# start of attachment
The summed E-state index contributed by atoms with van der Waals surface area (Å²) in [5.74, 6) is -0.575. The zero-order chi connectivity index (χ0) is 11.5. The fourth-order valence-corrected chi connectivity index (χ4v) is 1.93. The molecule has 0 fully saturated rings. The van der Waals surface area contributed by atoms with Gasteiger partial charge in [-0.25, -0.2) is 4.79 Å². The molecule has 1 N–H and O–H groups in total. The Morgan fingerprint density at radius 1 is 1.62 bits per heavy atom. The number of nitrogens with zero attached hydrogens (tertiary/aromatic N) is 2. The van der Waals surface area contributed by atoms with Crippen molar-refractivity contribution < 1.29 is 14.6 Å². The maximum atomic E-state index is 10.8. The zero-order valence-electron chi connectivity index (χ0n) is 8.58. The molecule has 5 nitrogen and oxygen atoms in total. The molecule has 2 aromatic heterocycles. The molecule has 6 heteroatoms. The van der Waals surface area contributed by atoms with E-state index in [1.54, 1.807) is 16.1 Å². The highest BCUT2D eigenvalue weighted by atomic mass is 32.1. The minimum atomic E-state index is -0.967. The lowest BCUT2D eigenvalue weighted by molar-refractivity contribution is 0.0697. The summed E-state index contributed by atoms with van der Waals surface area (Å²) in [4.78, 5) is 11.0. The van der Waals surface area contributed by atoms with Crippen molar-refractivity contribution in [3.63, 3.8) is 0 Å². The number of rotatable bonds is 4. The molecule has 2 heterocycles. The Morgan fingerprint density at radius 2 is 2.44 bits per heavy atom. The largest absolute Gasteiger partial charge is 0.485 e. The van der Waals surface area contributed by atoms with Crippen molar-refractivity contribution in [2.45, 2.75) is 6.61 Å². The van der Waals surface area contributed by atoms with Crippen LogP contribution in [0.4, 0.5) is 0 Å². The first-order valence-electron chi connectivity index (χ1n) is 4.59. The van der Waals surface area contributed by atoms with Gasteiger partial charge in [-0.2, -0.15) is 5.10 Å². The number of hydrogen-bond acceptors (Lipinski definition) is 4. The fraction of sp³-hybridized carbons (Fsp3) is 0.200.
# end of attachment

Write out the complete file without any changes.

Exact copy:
The summed E-state index contributed by atoms with van der Waals surface area (Å²) in [5.74, 6) is -0.575. The zero-order chi connectivity index (χ0) is 11.5. The fourth-order valence-corrected chi connectivity index (χ4v) is 1.93. The molecule has 0 fully saturated rings. The van der Waals surface area contributed by atoms with Gasteiger partial charge in [-0.25, -0.2) is 4.79 Å². The molecule has 1 N–H and O–H groups in total. The Morgan fingerprint density at radius 1 is 1.62 bits per heavy atom. The number of nitrogens with zero attached hydrogens (tertiary/aromatic N) is 2. The van der Waals surface area contributed by atoms with Crippen molar-refractivity contribution < 1.29 is 14.6 Å². The maximum atomic E-state index is 10.8. The zero-order valence-electron chi connectivity index (χ0n) is 8.58. The molecule has 5 nitrogen and oxygen atoms in total. The molecule has 2 aromatic heterocycles. The molecule has 6 heteroatoms. The van der Waals surface area contributed by atoms with E-state index in [1.54, 1.807) is 16.1 Å². The highest BCUT2D eigenvalue weighted by atomic mass is 32.1. The minimum atomic E-state index is -0.967. The lowest BCUT2D eigenvalue weighted by molar-refractivity contribution is 0.0697. The summed E-state index contributed by atoms with van der Waals surface area (Å²) in [4.78, 5) is 11.0. The van der Waals surface area contributed by atoms with Crippen molar-refractivity contribution in [3.63, 3.8) is 0 Å². The number of rotatable bonds is 4. The molecule has 2 heterocycles. The Morgan fingerprint density at radius 2 is 2.44 bits per heavy atom. The largest absolute Gasteiger partial charge is 0.485 e. The van der Waals surface area contributed by atoms with Crippen molar-refractivity contribution in [2.45, 2.75) is 6.61 Å². The van der Waals surface area contributed by atoms with Crippen LogP contribution in [0.4, 0.5) is 0 Å². The first-order valence-electron chi connectivity index (χ1n) is 4.59. The van der Waals surface area contributed by atoms with Gasteiger partial charge in [-0.2, -0.15) is 5.10 Å². The number of hydrogen-bond acceptors (Lipinski definition) is 4. The fraction of sp³-hybridized carbons (Fsp3) is 0.200.